Disturbing Act: The AFSPA's history in the north-eastern region

For more than 50 years, successive governments have used the AFSPA to perpetuate a reign of terror in the north-eastern region. However, despite the law, militant groups have flourished and even grown in number.

Published : Mar 17, 2022 06:00 IST

At a rally  demanding removal of the AFSPA from Manipur, in Imphal on August 7, 2004.

At a rally demanding removal of the AFSPA from Manipur, in Imphal on August 7, 2004.

After the Partition violence of 1947, armed forces were deployed in large areas of the country over long periods. Laws formulated and implemented in the conflict-affected States of Punjab and West Bengal gave special powers to the Army to use force, by even non-commissioned officers, to the extent of causing death; search premises without warrant; and rescue persons with immunity from prosecution.

A similar law was implemented in Nagaland after 1947 in the wake of the demand for independence by a section of Nagas. It was originally named the Armed Forces (Assam and Manipur) Special Powers Act, 1958. Two minor amendments later, it became the Armed Forces (Special Powers) Act, 1958 or AFSPA. Its immediate predecessor was the Assam Disturbed Areas Act, 1955, which had been used to meet the Naga insurgency within the undivided State of Assam.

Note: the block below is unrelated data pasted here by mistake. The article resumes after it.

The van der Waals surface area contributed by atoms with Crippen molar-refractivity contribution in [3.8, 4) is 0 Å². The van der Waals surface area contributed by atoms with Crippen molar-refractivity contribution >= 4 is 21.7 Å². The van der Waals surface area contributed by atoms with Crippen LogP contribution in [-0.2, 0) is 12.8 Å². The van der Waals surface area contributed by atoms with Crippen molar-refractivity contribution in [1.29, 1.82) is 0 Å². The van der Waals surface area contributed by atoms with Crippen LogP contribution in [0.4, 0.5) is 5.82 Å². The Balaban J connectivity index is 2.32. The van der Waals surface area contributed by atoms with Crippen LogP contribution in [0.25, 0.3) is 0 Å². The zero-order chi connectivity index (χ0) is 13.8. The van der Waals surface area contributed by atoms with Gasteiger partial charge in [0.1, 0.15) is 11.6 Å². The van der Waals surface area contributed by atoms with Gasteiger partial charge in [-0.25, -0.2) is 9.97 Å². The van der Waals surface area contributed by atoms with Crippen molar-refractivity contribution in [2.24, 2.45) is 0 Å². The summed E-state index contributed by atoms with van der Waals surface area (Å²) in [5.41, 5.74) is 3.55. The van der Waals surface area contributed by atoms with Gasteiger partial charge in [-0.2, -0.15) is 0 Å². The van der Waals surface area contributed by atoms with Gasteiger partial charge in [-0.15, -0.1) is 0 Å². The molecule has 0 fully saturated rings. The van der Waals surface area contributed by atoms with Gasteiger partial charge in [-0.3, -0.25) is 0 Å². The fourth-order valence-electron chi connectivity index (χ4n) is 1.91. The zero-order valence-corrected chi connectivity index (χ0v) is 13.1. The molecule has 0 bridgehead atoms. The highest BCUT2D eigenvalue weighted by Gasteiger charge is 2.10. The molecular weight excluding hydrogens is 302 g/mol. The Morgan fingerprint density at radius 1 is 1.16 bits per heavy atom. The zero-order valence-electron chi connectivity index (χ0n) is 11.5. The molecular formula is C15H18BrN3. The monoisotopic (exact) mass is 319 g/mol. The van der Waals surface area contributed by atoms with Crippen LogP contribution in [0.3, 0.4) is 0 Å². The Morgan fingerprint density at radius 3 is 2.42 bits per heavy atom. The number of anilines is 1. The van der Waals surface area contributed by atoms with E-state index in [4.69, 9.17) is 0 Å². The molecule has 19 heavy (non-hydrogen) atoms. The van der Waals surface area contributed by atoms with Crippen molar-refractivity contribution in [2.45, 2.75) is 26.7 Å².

History of the law

This piece of State legislation was followed in 1958 by a Central law seeking to deal with disturbed conditions in the Naga-inhabited areas of Manipur. The Assam Act of 1955 is a ‘living’ piece of legislation based on the ‘guidelines’ set by a 1942 ordinance of the colonial government and is periodically renewed.

The colonial law was replicated later at the initiative of Prime Minister Jawaharlal Nehru and Assam Chief Minister Bishnu Ram Medhi. When the AFSPA was passed in Parliament in 1958, the only dissenter was Birsa Munda, a tribal member from Bihar. The Naga-inhabited areas in the Ukhrul district of Manipur were notified as ‘disturbed’; this description was later extended to other Naga-inhabited areas. Entire Manipur came under its purview on September 18, 1981, when unrest increased in the Imphal valley during 1979-80. The law was expected to be in force only for a year, but the Naga insurgency continued.

After the 1962 border conflict with China and the rebellion in the Mizo areas and unrest in other areas in the north-eastern region, the law remained in place. It now applies to any ‘disturbed area’ in the region. Some parts of the Imphal Municipal area in Manipur were exempted in 2004.